- Interview Summary
- Frank Davis (who was a 30-year-old Platoon Sergeant in 1945) and Chester Spencer (who was a 19-year-old soldier in 1945), discuss being assigned to the 2nd Platoon, 2nd Battalion of the 242nd Regiment of the Rainbow Division; being together in battle all through Germany and on the way to Munich; seeing Dachau concentration camp, including the numerous dead bodies in box cars, trenches, and the crematorium; their memories of the smell of the camp which could be detected two miles away; the declaration that Munich was an open city; how Frank found a large Nazi flag in one of the buildings and at war's end, had every member of the Platoon sign in the white part of the flag, while others in the company signed on the red portion [note that the flag is displayed without comment in the first few minutes of the interview]; their return to Dachau for a 50-year reunion of their unit and the mayor of the town who celebrated their reunion; talking to a number of young people in Munich, and being told that in the last day before the US occupation, Germans were shooting Germans in the streets of the town; and how the young people knew the town’s history but did not quite know how to handle or rationalize it. [The last six minutes of the video, without commentary, displays pictures of the Dachau concentration camp, of their reunion and provides an annotated sketched map of the route of the Rainbow Division through Germany and into Austria.]
- Chester Spencer
- Peggy Coster
1995 July 14
- Credit Line
- United States Holocaust Memorial Museum Collection, Gift of Survivors and Surviving Generations of the Holocaust
1 videocassette (VHS) : sound, color ; 1/2 in..
Rights & Restrictions
- Conditions on Access
- There are no known restrictions on access to this material.
- Conditions on Use
- No restrictions on use
Keywords & Subjects
- Topical Term
- Concentration camp inmates--Germany. Holocaust, Jewish (1939-1945) Men--Personal narratives. Reunions. Soldiers--United States--Interviews. World War, 1939-1945--Campaigns--Western Front. World War, 1939-1945--Concentration camps--Liberation. World War, 1939-1945--Personal narratives, American. World War, 1939-1945--Photography. World War, 1939-1945--Veterans--United States.
- Holder of Originals
Survivors and Surviving Generations of the Holocaust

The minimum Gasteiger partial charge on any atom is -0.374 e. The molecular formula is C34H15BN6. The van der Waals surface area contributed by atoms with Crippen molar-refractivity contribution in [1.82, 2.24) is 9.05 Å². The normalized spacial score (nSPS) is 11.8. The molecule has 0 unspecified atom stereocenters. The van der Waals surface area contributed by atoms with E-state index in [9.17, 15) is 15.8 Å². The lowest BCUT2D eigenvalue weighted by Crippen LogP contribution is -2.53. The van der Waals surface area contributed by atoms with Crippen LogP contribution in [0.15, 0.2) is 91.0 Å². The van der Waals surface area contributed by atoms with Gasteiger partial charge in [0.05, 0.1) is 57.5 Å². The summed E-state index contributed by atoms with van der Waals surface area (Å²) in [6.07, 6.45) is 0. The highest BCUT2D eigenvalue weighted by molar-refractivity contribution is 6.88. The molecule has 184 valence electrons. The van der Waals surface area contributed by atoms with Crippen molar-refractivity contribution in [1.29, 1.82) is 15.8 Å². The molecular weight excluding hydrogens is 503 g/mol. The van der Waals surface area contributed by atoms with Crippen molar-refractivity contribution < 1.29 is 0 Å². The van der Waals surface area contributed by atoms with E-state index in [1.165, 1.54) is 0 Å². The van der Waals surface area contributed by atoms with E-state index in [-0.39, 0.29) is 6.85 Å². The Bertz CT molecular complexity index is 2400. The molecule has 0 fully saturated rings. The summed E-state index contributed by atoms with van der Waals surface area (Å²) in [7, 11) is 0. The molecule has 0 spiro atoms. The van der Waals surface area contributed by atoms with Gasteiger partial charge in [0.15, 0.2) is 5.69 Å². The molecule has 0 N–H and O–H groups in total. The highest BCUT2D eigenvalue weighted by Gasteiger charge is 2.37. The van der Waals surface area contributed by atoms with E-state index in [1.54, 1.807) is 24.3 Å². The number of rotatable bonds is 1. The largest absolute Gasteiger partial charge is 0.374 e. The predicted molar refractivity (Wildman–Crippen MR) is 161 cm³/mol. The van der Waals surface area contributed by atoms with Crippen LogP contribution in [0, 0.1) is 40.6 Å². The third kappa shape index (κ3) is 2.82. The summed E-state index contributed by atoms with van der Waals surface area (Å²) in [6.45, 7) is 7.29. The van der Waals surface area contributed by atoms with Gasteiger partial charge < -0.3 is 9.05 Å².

- Legal Status
- Permanent Collection
- The interview with Frank Davis and Chester Spencer was conducted on July 14, 1995, by the Surviving Generations of the Holocaust as part of a project documenting the testimonies of members of the 42nd Rainbow Division whom participated in the liberation of Dachau. The United States Holocaust Memorial Museum received a copy of the interview in March 1997.
- Special Collection
The Jeff and Toby Herr Oral History Archive
- Record last modified:
- 2023-11-16 08:41:20
- This page:
Also in 42nd Rainbow Division collection
Oral history interviews with members of the 42nd Rainbow Division
Date: 1995 July 14-1995 July 15
William Donahue discusses being a young soldier in April 1945 and a member of the 42nd Division Artillery; being assigned the duty of serving as one of the bodyguards for General Henning Linden (Brigadier General Linden was the Assistant Commanding General, 42nd Infantry Division); the liberation of the Dachau camp; going with General Linden to see the camp; seeing dead bodies in railway box cars and prisoners with dazed looks; how his memories of what he saw at the camp still affect him emotionally; being ordered to enter the camp to find the Regimental Commander and tell him to get out of the camp as quickly as possible because of potential diseases; being cheered by survivors as they saw in him; the Jewish, Russian, Polish, German prisoners in the camp; seeing members of the Swiss Red Cross as he left the camp; a nearby warehouse with new German uniforms, which was a stark contrast with the rags of the prisoners; attending a 42nd Rainbow Division reunion, held 50 years after the Division had liberated the Dachau concentration camp; meeting former prisoners at the reunion, including one person who had specifically remembered him; finding that some of the local young Germans had never been told of the history of the camp; and his strong belief that people must remember the horrors of the concentration camps to assure that this will never happen again.